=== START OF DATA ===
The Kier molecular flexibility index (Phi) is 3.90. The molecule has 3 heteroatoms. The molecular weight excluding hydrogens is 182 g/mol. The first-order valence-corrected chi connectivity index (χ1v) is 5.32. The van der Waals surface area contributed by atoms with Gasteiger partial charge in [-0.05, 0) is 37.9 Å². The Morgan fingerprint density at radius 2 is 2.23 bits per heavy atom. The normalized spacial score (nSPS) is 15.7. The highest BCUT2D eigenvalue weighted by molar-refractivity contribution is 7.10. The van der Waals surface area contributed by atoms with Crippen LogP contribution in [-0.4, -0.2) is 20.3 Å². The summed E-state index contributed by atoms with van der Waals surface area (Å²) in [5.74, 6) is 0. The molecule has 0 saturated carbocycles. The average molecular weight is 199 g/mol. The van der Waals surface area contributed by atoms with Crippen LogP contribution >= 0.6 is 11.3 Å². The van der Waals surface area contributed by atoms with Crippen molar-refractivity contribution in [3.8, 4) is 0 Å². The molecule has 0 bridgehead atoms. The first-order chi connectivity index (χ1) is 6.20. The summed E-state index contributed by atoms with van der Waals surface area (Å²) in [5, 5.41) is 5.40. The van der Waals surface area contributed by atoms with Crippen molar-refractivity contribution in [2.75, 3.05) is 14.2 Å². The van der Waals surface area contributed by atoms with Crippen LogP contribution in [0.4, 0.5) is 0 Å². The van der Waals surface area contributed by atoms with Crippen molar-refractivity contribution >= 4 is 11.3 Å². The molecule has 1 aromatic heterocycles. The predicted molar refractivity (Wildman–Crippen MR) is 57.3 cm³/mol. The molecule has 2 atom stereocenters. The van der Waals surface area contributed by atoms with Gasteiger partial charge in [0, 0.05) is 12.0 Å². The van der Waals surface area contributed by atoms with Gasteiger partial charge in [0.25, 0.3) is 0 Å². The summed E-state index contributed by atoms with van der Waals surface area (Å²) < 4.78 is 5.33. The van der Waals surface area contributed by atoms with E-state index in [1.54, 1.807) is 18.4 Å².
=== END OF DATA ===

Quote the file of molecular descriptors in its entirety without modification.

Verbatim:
The Kier molecular flexibility index (Phi) is 3.90. The molecule has 3 heteroatoms. The molecular weight excluding hydrogens is 182 g/mol. The first-order valence-corrected chi connectivity index (χ1v) is 5.32. The van der Waals surface area contributed by atoms with Gasteiger partial charge in [-0.05, 0) is 37.9 Å². The Morgan fingerprint density at radius 2 is 2.23 bits per heavy atom. The normalized spacial score (nSPS) is 15.7. The highest BCUT2D eigenvalue weighted by molar-refractivity contribution is 7.10. The van der Waals surface area contributed by atoms with Crippen LogP contribution in [-0.4, -0.2) is 20.3 Å². The summed E-state index contributed by atoms with van der Waals surface area (Å²) in [5.74, 6) is 0. The molecule has 0 saturated carbocycles. The average molecular weight is 199 g/mol. The van der Waals surface area contributed by atoms with Crippen LogP contribution >= 0.6 is 11.3 Å². The van der Waals surface area contributed by atoms with Crippen molar-refractivity contribution in [3.8, 4) is 0 Å². The molecule has 0 bridgehead atoms. The first-order chi connectivity index (χ1) is 6.20. The summed E-state index contributed by atoms with van der Waals surface area (Å²) in [5, 5.41) is 5.40. The van der Waals surface area contributed by atoms with Crippen molar-refractivity contribution in [2.75, 3.05) is 14.2 Å². The van der Waals surface area contributed by atoms with Crippen LogP contribution in [0.4, 0.5) is 0 Å². The van der Waals surface area contributed by atoms with Crippen molar-refractivity contribution >= 4 is 11.3 Å². The molecule has 1 aromatic heterocycles. The predicted molar refractivity (Wildman–Crippen MR) is 57.3 cm³/mol. The molecule has 2 atom stereocenters. The van der Waals surface area contributed by atoms with Gasteiger partial charge in [0, 0.05) is 12.0 Å². The van der Waals surface area contributed by atoms with Gasteiger partial charge in [0.25, 0.3) is 0 Å². The summed E-state index contributed by atoms with van der Waals surface area (Å²) < 4.78 is 5.33. The van der Waals surface area contributed by atoms with E-state index in [1.54, 1.807) is 18.4 Å².